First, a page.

2018 fire[edit]

Satellite image showing the fire at 10:45 a.m. on November 8, 2018

On November 8, 2018, a fire was reported at 6:33 a.m. PST, close to Camp Creek Road near Pulga.[13] Shortly after the fire erupted, the Butte County Sheriff's Office ordered the evacuation of the eastern quarter of Paradise, and the remaining portions one hour later.[14] Other locations were also issued evacuation orders, while others were issued evacuation warnings, and emergency shelters were established.[15]

On the same day, much of the town of Paradise and community of Concow was destroyed by this fire.[16] Scott McLean, a California Fire Captain, said, "We're talking devastated ... The town center is completely on the ground. The south side as well as the north side has been hit very hard as well." [17][18] Dozens of people died in Paradise and Concow, many others were displaced or missing, and thousands of buildings were destroyed.[19][20]

This fire is now considered the most destructive fire in California history.[21]

Geography[edit]

Paradise is located 10 miles (16 km) east of Chico and 85 miles (137 km) north of Sacramento.

The town is spread out on a wide ridge between deep canyons formed by the west branch of the Feather River to the east and Butte Creek to the west. The Paradise area extends northward to include the unincorporated town of Magalia, as well as Stirling City, eleven miles north. Elevation of the area where the town is located is 1,778 feet (542 m).[1] The town itself is approximately eight miles east of the city of Chico, and ten miles north of the Oroville area.

According to the United States Census Bureau, the town has a total area of 18.3 square miles (47 km2), over 99% of it land.

Soils are mostly well drained reddish brown loam, gravelly in some cases and often grading to clay loam or clay with increasing depth. They have developed on volcanic material. Paradiso is by far the most common soil series in town.[22]

Climate[edit]

The area encompassing Paradise has a hot-summer Mediterranean climate (Csa) according to the Köppen climate classification system.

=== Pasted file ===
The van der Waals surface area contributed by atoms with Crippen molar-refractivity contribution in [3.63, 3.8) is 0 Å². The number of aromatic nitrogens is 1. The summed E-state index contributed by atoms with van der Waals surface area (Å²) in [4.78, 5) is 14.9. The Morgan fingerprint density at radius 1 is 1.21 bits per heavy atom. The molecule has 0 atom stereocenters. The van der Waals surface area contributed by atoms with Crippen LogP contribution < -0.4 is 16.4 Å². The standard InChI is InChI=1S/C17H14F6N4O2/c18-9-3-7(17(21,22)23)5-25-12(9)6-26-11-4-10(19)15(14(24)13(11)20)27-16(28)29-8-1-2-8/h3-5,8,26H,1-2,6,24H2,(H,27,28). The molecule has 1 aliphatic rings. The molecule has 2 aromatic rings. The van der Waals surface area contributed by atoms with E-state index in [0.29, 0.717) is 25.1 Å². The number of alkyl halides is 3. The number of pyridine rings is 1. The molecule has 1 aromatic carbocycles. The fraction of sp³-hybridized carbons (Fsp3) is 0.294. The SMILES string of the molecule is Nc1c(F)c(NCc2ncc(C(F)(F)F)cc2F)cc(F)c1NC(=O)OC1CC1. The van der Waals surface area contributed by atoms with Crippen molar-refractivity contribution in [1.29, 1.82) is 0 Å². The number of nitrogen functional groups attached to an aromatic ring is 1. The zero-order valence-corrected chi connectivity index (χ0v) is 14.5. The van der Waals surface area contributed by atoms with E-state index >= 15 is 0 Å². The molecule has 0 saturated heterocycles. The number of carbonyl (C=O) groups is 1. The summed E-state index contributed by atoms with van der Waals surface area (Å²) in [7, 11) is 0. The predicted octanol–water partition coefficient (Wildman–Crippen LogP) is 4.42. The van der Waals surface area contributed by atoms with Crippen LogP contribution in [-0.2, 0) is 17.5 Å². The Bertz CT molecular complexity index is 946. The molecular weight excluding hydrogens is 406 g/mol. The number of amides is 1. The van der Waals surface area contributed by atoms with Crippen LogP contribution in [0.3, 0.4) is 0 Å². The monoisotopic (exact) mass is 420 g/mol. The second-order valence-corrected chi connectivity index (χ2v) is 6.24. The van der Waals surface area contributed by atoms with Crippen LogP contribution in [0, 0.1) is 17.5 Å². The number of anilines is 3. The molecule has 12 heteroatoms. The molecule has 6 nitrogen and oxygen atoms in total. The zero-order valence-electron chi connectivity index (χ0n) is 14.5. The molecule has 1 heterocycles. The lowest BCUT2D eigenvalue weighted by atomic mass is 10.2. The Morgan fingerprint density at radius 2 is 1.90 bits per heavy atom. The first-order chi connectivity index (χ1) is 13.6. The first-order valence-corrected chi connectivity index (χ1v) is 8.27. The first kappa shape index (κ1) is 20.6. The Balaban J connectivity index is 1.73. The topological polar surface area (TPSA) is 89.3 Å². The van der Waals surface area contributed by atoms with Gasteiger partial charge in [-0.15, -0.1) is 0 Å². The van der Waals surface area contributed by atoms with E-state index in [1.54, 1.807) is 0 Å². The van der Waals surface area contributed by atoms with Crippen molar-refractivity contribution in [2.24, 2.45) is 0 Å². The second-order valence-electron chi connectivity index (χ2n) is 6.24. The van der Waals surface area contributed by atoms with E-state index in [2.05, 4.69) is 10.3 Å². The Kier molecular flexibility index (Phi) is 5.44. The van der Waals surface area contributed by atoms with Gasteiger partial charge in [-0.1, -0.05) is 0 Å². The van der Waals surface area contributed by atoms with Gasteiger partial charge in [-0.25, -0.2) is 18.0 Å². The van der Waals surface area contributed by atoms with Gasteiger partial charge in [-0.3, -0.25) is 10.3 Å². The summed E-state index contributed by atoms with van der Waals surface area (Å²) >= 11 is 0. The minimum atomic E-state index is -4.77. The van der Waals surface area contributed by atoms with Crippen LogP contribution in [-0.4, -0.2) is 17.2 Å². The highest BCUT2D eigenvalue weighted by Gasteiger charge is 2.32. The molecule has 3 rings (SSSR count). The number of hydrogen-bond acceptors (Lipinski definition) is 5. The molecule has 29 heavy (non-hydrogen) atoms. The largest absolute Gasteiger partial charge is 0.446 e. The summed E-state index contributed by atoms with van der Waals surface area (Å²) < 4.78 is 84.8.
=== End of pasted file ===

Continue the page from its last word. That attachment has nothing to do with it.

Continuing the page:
Climate data for Paradise (1957-2012)
Month Jan Feb Mar Apr May Jun Jul Aug Sep Oct Nov Dec Year
Record high °F (°C) 79
(26)
81
(27)
83
(28)
90
(32)
101
(38)
106
(41)
108
(42)
113
(45)
108
(42)
100
(38)
90
(32)
79
(26)
113
(45)
Average high °F (°C) 53.8
(12.1)
56.5
(13.6)
60.0
(15.6)
66.0
(18.9)
74.8
(23.8)
84.1
(28.9)
91.7
(33.2)
90.5
(32.5)
85.2
(29.6)
74.2
(23.4)
60.6
(15.9)
53.8
(12.1)
70.9
(21.6)
Average low °F (°C) 38.1
(3.4)
40.4
(4.7)
42.4
(5.8)
45.8
(7.7)
51.8
(11)
58.7
(14.8)
64.4
(18)
63.4
(17.4)
59.7
(15.4)
52.3
(11.3)
43.6
(6.4)
38.1
(3.4)
49.9
(9.9)
Record low °F (°C) 18
(−8)
17
(−8)
25
(−4)
23
(−5)
32
(0)
40
(4)
42
(6)
41
(5)
38
(3)
29
(−2)
26
(−3)
14
(−10)
14
(−10)
Average precipitation inches (mm) 10.46
(265.7)
9.07
(230.4)
7.95
(201.9)
4.09
(103.9)
1.87
(47.5)
0.7
(18)
0.08
(2)
0.23
(5.8)
0.79
(20.1)
3.13
(79.5)
6.88
(174.8)
9.58
(243.3)
54.83
(1,392.7)
Average snowfall inches (cm) 1.1
(2.8)
0.4
(1)
0.3
(0.8)
0
(0)
0
(0)
0
(0)
0
(0)
0
(0)
0
(0)
0
(0)
0
(0)
0.4
(1)
2.2
(5.6)
Average precipitation days 12 11 12 8 5 2 0 1 2 5 10 11 79
Source: WRCC[23]

Demographics[edit]

Historical population
Census Pop.
19608,268
197014,53975.8%
198022,57155.2%
199025,40812.6%
200026,4083.9%
201026,218−0.7%
Est. 201626,551[6]1.3%
U.S. Decennial Census[24]

Paradise is statistically classified within the Chico Metropolitan Area.

2010[edit]